Mr. Villaraigosa will also talk about the convention on C-Span's “Newsmakers.”

Mayor Anthony Foxx of Charlotte appears on Bloomberg's “Political Capital.”

TV One's “Washington Watch” returns from summer hiatus with a discussion of the presidential contest, especially the conventions and health care after the election.

In a Post-Convention Bump, Romney Draws Huge Crowds in Cincinnati


CINCINNATI â€" A crowd of thousands cheered Mitt Romney at a rally here during the opening leg of a cross-country campaign swing on Saturday, testing for the first time whether he can sustain political momentum coming out of the Republican National Convention.

A line of people that stretched for five city blocks awaited Mr. Romney as his motorcade pulled into the Union Terminal. Inside there were so many people that the campaign had to redirect a few hundred of them into a small overflow room, where they crammed in shoulder to shoulder.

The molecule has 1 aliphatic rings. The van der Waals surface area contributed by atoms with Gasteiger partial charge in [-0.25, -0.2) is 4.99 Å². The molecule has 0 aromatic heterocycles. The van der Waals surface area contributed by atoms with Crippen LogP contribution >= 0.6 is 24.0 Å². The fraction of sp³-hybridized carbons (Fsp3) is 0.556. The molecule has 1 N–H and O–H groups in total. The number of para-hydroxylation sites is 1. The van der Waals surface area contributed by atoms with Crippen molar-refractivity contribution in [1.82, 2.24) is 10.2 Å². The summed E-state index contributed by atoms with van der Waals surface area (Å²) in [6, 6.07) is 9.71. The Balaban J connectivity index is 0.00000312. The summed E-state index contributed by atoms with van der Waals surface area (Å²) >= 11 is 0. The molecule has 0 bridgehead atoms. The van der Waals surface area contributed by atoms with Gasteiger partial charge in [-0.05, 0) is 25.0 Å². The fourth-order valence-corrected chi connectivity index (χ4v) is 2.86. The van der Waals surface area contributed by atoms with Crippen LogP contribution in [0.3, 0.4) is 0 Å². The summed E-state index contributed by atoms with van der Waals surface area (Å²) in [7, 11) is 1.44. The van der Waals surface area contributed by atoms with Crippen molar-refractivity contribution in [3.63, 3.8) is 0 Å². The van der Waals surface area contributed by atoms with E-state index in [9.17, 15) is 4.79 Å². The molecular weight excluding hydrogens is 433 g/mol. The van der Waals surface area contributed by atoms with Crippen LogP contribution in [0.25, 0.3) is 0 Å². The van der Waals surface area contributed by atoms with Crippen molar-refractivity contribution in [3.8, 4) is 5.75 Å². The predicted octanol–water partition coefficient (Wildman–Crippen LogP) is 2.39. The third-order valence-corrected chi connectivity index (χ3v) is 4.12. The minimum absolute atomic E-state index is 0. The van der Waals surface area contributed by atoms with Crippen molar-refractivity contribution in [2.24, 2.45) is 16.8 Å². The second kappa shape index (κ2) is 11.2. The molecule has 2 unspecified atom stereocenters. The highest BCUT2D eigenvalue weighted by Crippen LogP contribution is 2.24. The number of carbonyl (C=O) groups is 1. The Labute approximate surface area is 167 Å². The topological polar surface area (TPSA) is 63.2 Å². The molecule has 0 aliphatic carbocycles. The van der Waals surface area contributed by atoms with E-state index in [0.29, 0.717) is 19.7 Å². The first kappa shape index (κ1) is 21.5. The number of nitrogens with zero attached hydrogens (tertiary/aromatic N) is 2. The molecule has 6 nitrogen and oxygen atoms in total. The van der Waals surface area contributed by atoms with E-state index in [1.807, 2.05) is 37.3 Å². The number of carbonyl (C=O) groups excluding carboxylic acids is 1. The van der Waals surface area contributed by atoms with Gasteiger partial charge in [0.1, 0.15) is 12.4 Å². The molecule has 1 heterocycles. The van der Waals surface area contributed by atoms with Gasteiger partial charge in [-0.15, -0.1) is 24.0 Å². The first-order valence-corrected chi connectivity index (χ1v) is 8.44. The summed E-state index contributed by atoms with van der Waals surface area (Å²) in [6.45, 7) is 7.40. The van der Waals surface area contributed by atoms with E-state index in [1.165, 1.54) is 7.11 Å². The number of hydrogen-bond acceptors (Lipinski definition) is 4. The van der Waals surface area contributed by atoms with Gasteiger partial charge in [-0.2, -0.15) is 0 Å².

Mr. Romney has often failed to spark much of a connection with his audiences, and enthusiasm for him along the campaign trail has often been in short supply.

But inside a soaring Art Deco-styled rotunda here, the candidate, joined by Senator Rob Portman and Representative John Boehner, the House speaker, delivered a vigorous and sharply focused speech that sent the audience into ear-splitting roars.

Mr. Romney added new punch lines to his denunciation of President Obama's first term as a betrayal of the promises he made and a failure to lead.

“One of the promises he made was he was going to create more jobs. And today, 23 million people are out of work or stopped looking for work or underemployed,” Mr Romney said. “Let me tell you, if you have a coach that's 0 and 23 million, you say it's time to get a new coach. It's time for America to see a winning season again, and we're going to bring it to them.”

In the last few weeks, Mr. Romney has relied on his running mate, Representative Paul D. Ryan of Wisconsin, to infuse energy into his campaign rallies. But Mr. Ryan was in Columbus, north of here, campa igning at one of the state's high holidays, the season opening football game at Ohio State, playing Miami University of Ohio, which is Mr. Ryan's alma mater.